All things considered, I think it is fair to say that our ‘Steaming for Seabirds’ Cruise on the Shieldhall on Saturday 16th July 2005 was a great success, having raised a wonderful £960.
It was not without it’s fair share of hiccups though! Some three months after booking the cruise and after the advertising was sent out we were informed that it was not going to be possible to call at Tarbert due to insufficient water. Because of the draught of the Shieldhall, no other suitable piers were within range of our cruising time. As such we had no option but to cancel the Tarbert leg of the journey.
However, virtually everyone continued to support the amended cruise and on the morning of Saturday 16th July, the sun was shining and things were looking promising. However, the strong breeze caused problems for the Shieldhall to get off the berth at Greenock, and as a result delayed us by about 30 minutes. On leaving Greenock we were immediately passed by the MV Cruiser, our charter vessel from last year.
Before long we saw our first Manx Shearwaters near the Cloch Lighthouse. Arriving 40 minutes late at Fairlie we soon boarded the balance of our passengers for the amended cruise. However, small yachts anchored south of Fairlie Pier meant that the Shieldhall lost more time in departing. By now the weather was starting to getting noticeably greyer and the wind strengthening. Captain Stirling agreed to sail over to Lochranza before turning for home. However the headwind had reduced our speed to only 7 knots.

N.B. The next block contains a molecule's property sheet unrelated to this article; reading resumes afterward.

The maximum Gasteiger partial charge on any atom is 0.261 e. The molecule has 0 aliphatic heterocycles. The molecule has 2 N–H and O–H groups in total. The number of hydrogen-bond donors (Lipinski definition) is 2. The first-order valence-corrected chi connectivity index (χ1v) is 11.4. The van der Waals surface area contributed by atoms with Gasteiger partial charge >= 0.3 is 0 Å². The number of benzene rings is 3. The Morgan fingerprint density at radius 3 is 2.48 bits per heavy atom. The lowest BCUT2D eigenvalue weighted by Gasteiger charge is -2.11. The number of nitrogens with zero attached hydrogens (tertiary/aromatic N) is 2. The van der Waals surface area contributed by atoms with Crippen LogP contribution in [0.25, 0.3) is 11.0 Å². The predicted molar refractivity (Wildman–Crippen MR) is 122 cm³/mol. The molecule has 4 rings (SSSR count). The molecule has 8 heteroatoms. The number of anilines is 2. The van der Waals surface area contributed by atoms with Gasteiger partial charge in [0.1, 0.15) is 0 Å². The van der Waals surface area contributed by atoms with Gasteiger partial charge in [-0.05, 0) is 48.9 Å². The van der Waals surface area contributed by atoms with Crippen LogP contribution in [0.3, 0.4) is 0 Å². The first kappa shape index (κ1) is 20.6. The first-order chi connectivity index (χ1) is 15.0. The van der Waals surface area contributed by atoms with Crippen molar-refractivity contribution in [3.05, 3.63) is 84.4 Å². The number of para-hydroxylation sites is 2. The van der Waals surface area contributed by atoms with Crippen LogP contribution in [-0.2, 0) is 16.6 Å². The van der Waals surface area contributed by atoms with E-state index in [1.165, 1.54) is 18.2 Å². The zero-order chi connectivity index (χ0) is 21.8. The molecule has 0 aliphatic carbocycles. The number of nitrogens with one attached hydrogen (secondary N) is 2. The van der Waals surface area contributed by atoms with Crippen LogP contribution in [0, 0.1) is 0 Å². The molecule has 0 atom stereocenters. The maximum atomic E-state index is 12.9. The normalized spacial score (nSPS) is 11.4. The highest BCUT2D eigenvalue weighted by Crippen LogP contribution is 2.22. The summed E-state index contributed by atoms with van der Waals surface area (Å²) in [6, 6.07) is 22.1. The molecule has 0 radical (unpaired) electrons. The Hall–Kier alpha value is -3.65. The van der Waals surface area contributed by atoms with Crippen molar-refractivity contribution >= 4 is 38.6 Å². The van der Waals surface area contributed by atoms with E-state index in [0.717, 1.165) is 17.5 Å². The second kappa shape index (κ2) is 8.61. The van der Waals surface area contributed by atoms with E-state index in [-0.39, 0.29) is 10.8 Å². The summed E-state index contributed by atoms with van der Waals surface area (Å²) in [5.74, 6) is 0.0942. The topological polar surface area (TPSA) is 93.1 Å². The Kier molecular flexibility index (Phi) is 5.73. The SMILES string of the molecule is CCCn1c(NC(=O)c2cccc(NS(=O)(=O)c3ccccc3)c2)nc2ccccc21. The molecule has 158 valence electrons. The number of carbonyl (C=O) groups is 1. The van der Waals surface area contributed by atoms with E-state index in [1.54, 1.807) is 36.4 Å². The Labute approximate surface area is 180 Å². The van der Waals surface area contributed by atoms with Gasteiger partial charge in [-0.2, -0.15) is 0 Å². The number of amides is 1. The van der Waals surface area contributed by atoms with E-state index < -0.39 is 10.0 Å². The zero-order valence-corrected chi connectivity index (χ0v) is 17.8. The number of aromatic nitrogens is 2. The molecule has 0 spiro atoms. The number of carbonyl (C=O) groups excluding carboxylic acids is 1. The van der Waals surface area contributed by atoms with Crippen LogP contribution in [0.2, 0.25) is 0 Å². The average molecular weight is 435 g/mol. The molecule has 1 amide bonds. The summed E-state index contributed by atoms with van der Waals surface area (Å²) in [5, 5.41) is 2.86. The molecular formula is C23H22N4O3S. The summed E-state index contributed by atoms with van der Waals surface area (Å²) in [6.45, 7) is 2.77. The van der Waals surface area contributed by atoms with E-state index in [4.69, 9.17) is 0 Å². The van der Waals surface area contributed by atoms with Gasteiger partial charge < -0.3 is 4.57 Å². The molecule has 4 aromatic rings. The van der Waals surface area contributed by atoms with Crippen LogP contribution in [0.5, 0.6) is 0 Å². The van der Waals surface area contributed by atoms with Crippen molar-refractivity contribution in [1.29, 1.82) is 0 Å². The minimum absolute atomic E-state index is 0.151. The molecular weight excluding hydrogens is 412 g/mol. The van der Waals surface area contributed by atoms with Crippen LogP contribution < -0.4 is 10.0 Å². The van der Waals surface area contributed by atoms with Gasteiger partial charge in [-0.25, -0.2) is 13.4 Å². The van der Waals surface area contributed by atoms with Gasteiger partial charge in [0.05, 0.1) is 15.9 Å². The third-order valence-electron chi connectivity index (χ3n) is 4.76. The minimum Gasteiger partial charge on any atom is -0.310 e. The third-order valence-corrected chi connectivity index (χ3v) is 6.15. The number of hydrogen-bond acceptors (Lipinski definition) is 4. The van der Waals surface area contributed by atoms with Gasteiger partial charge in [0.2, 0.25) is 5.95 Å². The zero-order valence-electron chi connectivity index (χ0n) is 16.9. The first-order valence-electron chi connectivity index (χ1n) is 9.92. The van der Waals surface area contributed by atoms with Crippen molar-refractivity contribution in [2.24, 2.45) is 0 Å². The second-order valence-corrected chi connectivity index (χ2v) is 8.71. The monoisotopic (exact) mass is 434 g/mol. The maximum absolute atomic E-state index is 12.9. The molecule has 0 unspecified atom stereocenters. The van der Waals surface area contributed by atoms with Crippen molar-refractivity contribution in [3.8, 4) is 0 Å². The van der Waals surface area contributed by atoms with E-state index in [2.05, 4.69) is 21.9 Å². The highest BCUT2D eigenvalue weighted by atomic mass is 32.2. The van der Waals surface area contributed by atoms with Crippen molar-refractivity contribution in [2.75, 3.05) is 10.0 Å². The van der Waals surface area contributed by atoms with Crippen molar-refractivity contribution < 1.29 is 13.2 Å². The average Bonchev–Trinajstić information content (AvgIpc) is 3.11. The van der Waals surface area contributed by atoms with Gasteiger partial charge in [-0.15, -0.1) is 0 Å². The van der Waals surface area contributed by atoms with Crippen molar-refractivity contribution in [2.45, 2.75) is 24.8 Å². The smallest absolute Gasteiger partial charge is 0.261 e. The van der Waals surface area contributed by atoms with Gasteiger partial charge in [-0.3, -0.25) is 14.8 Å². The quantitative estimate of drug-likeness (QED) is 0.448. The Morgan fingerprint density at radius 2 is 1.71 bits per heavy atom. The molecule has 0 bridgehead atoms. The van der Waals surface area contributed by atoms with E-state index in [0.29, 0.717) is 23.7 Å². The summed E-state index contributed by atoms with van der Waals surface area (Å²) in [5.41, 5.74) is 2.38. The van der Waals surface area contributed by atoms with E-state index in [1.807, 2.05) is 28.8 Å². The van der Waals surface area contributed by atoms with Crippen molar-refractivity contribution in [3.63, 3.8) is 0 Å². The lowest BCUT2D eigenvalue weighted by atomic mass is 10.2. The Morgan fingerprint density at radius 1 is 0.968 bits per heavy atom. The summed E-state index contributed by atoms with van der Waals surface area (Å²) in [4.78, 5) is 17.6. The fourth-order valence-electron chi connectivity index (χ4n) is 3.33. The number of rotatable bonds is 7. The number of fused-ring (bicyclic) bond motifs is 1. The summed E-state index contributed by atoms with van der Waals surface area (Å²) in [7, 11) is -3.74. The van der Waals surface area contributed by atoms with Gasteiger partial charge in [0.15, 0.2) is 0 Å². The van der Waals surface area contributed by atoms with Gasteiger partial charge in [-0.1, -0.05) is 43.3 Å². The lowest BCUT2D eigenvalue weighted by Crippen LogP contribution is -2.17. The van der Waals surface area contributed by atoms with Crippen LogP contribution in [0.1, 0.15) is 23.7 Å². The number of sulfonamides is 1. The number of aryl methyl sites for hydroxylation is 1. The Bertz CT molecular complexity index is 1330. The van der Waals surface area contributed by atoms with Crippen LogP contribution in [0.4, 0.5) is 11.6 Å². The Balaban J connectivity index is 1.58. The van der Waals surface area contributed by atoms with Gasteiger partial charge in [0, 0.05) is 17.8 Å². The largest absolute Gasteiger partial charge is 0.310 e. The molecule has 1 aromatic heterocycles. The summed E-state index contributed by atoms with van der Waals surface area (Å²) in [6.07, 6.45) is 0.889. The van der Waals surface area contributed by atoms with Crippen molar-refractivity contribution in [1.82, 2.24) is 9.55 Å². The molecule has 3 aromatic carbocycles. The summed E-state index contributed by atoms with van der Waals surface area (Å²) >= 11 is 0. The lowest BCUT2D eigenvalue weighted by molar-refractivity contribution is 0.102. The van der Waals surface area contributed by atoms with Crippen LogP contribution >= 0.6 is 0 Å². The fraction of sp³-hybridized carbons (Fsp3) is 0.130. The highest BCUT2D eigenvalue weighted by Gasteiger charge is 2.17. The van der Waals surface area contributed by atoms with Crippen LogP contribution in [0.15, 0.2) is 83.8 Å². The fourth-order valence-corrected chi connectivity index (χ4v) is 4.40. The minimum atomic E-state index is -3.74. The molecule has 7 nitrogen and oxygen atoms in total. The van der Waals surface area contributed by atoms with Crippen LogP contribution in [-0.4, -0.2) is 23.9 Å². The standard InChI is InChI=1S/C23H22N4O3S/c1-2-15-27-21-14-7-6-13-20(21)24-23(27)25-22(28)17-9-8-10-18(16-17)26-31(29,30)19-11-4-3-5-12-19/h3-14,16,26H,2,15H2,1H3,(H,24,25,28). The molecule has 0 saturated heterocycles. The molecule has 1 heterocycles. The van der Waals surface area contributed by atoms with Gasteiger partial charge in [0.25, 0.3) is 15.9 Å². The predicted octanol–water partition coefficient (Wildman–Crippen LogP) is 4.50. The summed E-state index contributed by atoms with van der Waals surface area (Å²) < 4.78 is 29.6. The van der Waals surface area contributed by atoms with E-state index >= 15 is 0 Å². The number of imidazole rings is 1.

One highlight near Arran was watching the Royal Naval exercise with HMS Monmouth and a RN Merlin helicopter dropping a sonar listening device into the water. Biggest surprise though was when a submarine’s periscope appeared some 30 feet beside the Shieldhall! After turning a bit sooner than expected we headed over to the west coast of Bute and Dunagoil Bay before sailing round the south of the Little Cumbrae in a heavy drizzle and arriving back at Fairlie slightly early at just after 6pm. Berthing yet again took an eternity, but it wasn’t long before we were heading back to Greenock, where we disembarked at 9pm as originally planned. The Shieldhall was a wonderful ship, and the ability to visit the Bridge and Engine Rooms was certainly a welcome addition to the cruise.
Birds were noticeably absent throughout the day although good views of Common and Black Guillemots were seen along with numerous Gannets. A dolphin and several porpoise were also spotted. I would like to thank various folk for helping to make the day the success it was. Firstly to the rest of the committee who supported me behind the scenes in organising the day, particularly Susan our treasurer who managed to make sense of who paid what, and who was owed money! To Jim for the excellent publicity we received in the press. To Vall and John for organising the passengers at Fairlie. To the volunteers and crew of the Shieldhall – they were all so friendly and helpful. To the caterers on the day, the food was excellent and very reasonably priced. To Tony for his photography and to Alastair Goodman, my main contact with the Solent Steam Packet, for helping to liaise with the folks from Southampton. And to anyone that I’ve forgotten to mention!